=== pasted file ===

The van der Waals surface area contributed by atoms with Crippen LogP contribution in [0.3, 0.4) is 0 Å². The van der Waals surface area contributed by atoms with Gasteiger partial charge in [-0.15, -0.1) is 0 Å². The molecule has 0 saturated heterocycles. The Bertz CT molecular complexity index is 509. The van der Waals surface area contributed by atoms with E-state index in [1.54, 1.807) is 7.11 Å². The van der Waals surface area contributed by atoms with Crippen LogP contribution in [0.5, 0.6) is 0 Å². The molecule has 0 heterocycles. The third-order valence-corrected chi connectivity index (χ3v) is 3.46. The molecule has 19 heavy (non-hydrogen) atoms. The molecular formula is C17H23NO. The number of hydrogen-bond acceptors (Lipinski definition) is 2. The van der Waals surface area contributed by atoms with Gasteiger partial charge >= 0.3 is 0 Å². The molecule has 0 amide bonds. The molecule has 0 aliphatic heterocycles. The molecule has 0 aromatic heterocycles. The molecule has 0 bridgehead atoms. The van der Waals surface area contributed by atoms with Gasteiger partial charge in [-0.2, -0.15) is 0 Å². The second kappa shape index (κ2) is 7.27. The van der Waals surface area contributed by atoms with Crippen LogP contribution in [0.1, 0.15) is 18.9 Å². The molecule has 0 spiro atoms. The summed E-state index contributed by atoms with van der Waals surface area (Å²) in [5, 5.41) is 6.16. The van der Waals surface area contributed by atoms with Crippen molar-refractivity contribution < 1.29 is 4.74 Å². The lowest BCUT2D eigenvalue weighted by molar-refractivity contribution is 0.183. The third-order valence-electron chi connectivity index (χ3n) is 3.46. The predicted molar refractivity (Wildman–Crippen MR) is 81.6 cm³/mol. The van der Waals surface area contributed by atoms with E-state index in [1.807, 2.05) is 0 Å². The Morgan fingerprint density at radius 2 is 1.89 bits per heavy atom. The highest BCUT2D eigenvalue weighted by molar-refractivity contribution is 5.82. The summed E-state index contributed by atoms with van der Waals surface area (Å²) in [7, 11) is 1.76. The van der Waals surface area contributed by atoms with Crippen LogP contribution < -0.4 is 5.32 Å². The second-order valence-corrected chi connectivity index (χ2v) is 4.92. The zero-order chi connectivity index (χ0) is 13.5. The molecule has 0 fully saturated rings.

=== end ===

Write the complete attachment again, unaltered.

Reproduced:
The van der Waals surface area contributed by atoms with Crippen LogP contribution in [0.3, 0.4) is 0 Å². The van der Waals surface area contributed by atoms with Gasteiger partial charge in [-0.15, -0.1) is 0 Å². The molecule has 0 saturated heterocycles. The Bertz CT molecular complexity index is 509. The van der Waals surface area contributed by atoms with E-state index in [1.54, 1.807) is 7.11 Å². The van der Waals surface area contributed by atoms with Crippen LogP contribution in [0.5, 0.6) is 0 Å². The molecule has 0 heterocycles. The third-order valence-corrected chi connectivity index (χ3v) is 3.46. The molecule has 19 heavy (non-hydrogen) atoms. The molecular formula is C17H23NO. The number of hydrogen-bond acceptors (Lipinski definition) is 2. The van der Waals surface area contributed by atoms with Gasteiger partial charge >= 0.3 is 0 Å². The molecule has 0 amide bonds. The molecule has 0 aliphatic heterocycles. The molecule has 0 aromatic heterocycles. The molecule has 0 bridgehead atoms. The van der Waals surface area contributed by atoms with Gasteiger partial charge in [-0.2, -0.15) is 0 Å². The second kappa shape index (κ2) is 7.27. The van der Waals surface area contributed by atoms with Crippen LogP contribution in [0.1, 0.15) is 18.9 Å². The molecule has 0 spiro atoms. The summed E-state index contributed by atoms with van der Waals surface area (Å²) in [5, 5.41) is 6.16. The van der Waals surface area contributed by atoms with Crippen molar-refractivity contribution < 1.29 is 4.74 Å². The lowest BCUT2D eigenvalue weighted by molar-refractivity contribution is 0.183. The third-order valence-electron chi connectivity index (χ3n) is 3.46. The predicted molar refractivity (Wildman–Crippen MR) is 81.6 cm³/mol. The van der Waals surface area contributed by atoms with E-state index in [1.807, 2.05) is 0 Å². The Morgan fingerprint density at radius 2 is 1.89 bits per heavy atom. The highest BCUT2D eigenvalue weighted by molar-refractivity contribution is 5.82. The summed E-state index contributed by atoms with van der Waals surface area (Å²) in [7, 11) is 1.76. The van der Waals surface area contributed by atoms with Crippen LogP contribution < -0.4 is 5.32 Å². The second-order valence-corrected chi connectivity index (χ2v) is 4.92. The zero-order chi connectivity index (χ0) is 13.5. The molecule has 0 fully saturated rings.